Stakeholder Consultation on Ratification by Ireland of the ILO Protocol to the Forced Labour Convention

The Department of Business, Enterprise and Innovation is seeking views from stakeholders and interested parties on the ratification by Ireland of the International Labour Organisation (ILO) Protocol of 2014 to the Forced Labour Convention, 1930.

Background

The ILO is a United Nations agency which brings together governments, employers and workers representatives of 187 member States, to develop International Labour Standards, policies and programmes promoting decent work for all. It’s tripartite nature is unique in the UN system. Ireland is a full member of the ILO’s Governing Body for the period 2017-2020.

International Labour Standards are legal instruments drawn up by the ILO constituents that set out basic principles and rights at work. Instruments include:

  • Conventions, which are legally binding international treaties that may be ratified by member states.
  • Protocols, procedural devices for adding extra flexibility to a Convention or for extending a Conventions obligations. Protocols are also legally binding international treaties, but which, in the ILO context, do not exist independently since they are always linked to a Convention. Like Conventions, they are subject to ratification. They allow adaptation to changing conditions and they enable practical difficulties to be dealt with which have arisen since the Convention was adopted, thus making the Conventions more relevant and up to date. The ILO have five Protocols to date, including the Protocol to the Forced Labour Convention.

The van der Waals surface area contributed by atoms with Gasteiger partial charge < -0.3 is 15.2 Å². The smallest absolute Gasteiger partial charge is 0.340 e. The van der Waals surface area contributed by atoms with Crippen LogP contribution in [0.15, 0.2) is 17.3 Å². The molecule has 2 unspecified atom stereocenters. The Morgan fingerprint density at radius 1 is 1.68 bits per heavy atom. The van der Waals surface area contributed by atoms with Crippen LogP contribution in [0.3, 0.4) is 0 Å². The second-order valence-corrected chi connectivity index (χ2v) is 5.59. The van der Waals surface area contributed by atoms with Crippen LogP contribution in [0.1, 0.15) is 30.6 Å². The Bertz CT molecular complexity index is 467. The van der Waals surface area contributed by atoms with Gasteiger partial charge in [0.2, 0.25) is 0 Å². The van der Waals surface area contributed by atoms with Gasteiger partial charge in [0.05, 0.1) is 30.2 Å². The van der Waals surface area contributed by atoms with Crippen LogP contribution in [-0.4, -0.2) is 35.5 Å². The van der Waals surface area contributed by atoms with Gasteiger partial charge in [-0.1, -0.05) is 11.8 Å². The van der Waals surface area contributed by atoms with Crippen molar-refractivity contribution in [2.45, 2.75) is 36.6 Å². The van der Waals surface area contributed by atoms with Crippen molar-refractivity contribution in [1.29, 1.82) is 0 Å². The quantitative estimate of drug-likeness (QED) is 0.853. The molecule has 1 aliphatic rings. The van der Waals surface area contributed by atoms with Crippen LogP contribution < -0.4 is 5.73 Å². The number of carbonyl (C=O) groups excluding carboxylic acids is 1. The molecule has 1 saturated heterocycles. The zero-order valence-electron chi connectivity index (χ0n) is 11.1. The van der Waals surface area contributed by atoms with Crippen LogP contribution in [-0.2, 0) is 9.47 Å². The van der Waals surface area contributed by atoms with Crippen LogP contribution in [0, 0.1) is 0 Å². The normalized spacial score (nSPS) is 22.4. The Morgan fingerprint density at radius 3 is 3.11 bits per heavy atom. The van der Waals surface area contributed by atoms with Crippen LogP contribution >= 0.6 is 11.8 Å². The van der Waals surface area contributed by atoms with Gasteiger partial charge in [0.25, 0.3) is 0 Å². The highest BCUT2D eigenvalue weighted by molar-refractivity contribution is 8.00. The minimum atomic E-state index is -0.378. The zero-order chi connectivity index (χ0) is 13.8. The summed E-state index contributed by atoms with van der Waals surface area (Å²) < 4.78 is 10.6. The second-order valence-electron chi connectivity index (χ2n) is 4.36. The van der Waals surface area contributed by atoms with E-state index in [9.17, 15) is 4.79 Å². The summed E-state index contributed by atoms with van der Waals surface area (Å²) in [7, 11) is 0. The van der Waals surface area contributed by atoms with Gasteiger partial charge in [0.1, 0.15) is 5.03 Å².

• Recommendations are also international instruments but are not legally binding and serve as guidelines to help member States formulate their policy at a national level. Often, they supplement an existing convention by providing detailed guidelines for its implementation but they can also be adopted autonomously.

In June 2014, at the 103rd Session of the ILO International Labour Conference (ILC), the constituents adopted the Protocol to the Forced Labour Convention and an accompanying Recommendation. The Protocol supplements the Forced Labour Convention, 1930 (C29), therefore only ILO member States, such as Ireland, that have ratified C29 can ratify the Protocol. 

The main purpose of the Protocol is to enhance efforts to eliminate modern forms of forced labour (such as trafficking for labour exploitation) by addressing implementation gaps in C29 with regards to the prevention of forced labour and the protection and compensation of its victims. 

The Protocol to the Forced Labour Convention is a legally binding treaty that requires ratification by a country to come into force. 

Key aspects of the Protocol